Dough Castle

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Dough Castle
Dumhach Ui Chonchuir
Bough Castle, Lahinch - - 1083077.jpg
Dough Castle ruins
Dough Castle is located in Ireland
Dough Castle
General information
Statusin ruins
Typetower house
Town or cityLahinch

Dough Castle (Irish: Dumhach Ui Chonchuir – "sandbank of the O'Connors") is a ruined tower house at Lahinch in County Clare, western Ireland. It was established by the O'Conors in the early 14th century, but nothing remains of the original structures.


Dough Castle is located in the townland of Dough in the civil parish of Kilmacrehy, County Clare. It lies to the south of the combined estuary of the Inagh and Dealagh rivers.


The castle was originally established by the O’Connors, then lords of Corcomroe, in 1306. It served as their principal stronghold and was sited at the strategically important mouth of the Inagh River, where it could control both land and water traffic. A castle here is mentioned in 1422, but all the structures that survive today are of later origin.[1][2]:62

In 1471, the chieftain was murdered in the castle by his nephews and was buried at the end of what is now the main street of Lahinch. A cairn was erected in his memory, and this gave rise to the official Irish name for Lahinch, Leacht Ui Chonchuir, or "O'Connor’s Cairn".

In 1584 it was held by the family of Sir Donal O'Brien.[1] one of whom, Daniel, gave "hospitable and humane" shelter to English settlers who were threatened by the Irish rebellion of 1641.

In return for his actions, Dough castle was spared from being demolished or slighted by the Cromwellian army. In 1654, Cromwellian officer Colonel Stubber saved the castle from demolition, and in 1675 the castle still had the full tower with a two-storey house (it was described as a tall battlemented tower with a large two-storey dwelling house attached to one side). Large windows with flat arches and slab lintels replaced the older slit windows.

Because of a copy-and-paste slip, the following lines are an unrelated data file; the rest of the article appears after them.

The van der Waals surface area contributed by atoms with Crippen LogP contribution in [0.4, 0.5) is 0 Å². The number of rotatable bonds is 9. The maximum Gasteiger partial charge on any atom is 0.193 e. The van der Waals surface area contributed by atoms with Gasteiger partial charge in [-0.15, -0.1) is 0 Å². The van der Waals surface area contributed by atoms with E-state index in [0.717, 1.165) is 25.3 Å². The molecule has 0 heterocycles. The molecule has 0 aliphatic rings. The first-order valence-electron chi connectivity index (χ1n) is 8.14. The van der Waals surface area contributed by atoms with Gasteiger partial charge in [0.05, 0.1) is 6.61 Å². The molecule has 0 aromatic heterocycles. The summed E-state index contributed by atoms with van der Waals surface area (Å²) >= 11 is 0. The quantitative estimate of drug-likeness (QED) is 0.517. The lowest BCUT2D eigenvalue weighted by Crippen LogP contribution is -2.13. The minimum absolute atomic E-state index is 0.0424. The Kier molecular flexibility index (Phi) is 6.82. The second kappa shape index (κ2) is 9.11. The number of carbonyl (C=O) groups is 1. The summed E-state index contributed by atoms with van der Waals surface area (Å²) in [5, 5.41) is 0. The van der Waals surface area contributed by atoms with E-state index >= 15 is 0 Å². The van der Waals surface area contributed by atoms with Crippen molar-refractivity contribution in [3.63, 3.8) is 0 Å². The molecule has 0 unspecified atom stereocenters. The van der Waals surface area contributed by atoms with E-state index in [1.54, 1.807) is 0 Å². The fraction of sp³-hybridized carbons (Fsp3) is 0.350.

The present ruin is the result of various collapses due to the castle having been built upon sandbanks. One side had fallen before 1839, and a considerable mass, with the chimney, fell in 1883. These sandbanks were reported to be the home of Donn Dumhach (Donn of the sandhills), a prince who according to tradition still haunts the scene. The sandhill near the bridge is also reported to be haunted. No trace has been found of a supposed underground passage, filled with valuables, leading from the castle to Liscannor.[1][2]:62


Due to poor foundations on sand,[1] the castle collapsed several times and today it is in ruins, with little more than part of the O'Brien tower remaining[3] on Lahinch Golf Course near where the Dealagh joins the Inagh River. There was another castle in the vicinity, O'Brien's Castle, built by Turlough O'Brien of the O'Brien clan in 1588 to defend against the Spanish, but nothing remains of this fortress.[4]


  1. ^ a b c d "Lahinch Places of Interest". Clare County Library. Retrieved 8 February 2014.
  2. ^ a b Cunningham, George (1980). Burren Journey West. Shannonside Mid Western Regional Tourism Organisation. ISBN 0-9503080-2-1.
  3. ^ Fraser, James (1844). Hand-book for Ireland. W. Curry, Jr. p. 395.
  4. ^ Gerrard, David (2004). The Hidden Places of Ireland. Travel Publishing Ltd. p. 46. ISBN 978-1-904434-10-8.

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Coordinates: 52°57′4″N 9°21′2″W / 52.95111°N 9.35056°W / 52.95111; -9.35056